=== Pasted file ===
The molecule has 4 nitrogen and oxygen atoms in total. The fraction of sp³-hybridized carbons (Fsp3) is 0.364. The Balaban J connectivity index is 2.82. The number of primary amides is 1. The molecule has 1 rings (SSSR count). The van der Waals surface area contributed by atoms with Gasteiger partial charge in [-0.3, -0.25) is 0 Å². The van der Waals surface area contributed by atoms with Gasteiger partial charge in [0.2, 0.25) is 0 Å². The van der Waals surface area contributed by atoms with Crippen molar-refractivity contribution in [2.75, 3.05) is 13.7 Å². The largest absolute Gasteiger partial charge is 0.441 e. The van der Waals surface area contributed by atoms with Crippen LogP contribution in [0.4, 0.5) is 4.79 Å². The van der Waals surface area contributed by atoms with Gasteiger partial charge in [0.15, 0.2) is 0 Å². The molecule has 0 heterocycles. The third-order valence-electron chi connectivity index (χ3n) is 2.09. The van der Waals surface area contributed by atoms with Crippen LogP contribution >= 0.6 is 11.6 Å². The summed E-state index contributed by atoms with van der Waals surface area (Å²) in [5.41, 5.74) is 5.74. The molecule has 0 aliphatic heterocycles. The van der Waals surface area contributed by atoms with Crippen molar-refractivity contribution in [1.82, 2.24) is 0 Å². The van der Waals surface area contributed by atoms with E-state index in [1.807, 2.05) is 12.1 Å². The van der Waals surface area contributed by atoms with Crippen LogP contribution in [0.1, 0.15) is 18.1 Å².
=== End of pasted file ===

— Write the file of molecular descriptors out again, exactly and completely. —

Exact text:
The molecule has 4 nitrogen and oxygen atoms in total. The fraction of sp³-hybridized carbons (Fsp3) is 0.364. The Balaban J connectivity index is 2.82. The number of primary amides is 1. The molecule has 1 rings (SSSR count). The van der Waals surface area contributed by atoms with Gasteiger partial charge in [-0.3, -0.25) is 0 Å². The van der Waals surface area contributed by atoms with Gasteiger partial charge in [0.2, 0.25) is 0 Å². The van der Waals surface area contributed by atoms with Crippen molar-refractivity contribution in [2.75, 3.05) is 13.7 Å². The largest absolute Gasteiger partial charge is 0.441 e. The van der Waals surface area contributed by atoms with Crippen LogP contribution in [0.4, 0.5) is 4.79 Å². The van der Waals surface area contributed by atoms with Gasteiger partial charge in [0.15, 0.2) is 0 Å². The molecule has 0 heterocycles. The third-order valence-electron chi connectivity index (χ3n) is 2.09. The van der Waals surface area contributed by atoms with Crippen LogP contribution >= 0.6 is 11.6 Å². The summed E-state index contributed by atoms with van der Waals surface area (Å²) in [5.41, 5.74) is 5.74. The molecule has 0 aliphatic heterocycles. The van der Waals surface area contributed by atoms with Crippen molar-refractivity contribution in [1.82, 2.24) is 0 Å². The van der Waals surface area contributed by atoms with E-state index in [1.807, 2.05) is 12.1 Å². The van der Waals surface area contributed by atoms with Crippen LogP contribution in [0.1, 0.15) is 18.1 Å².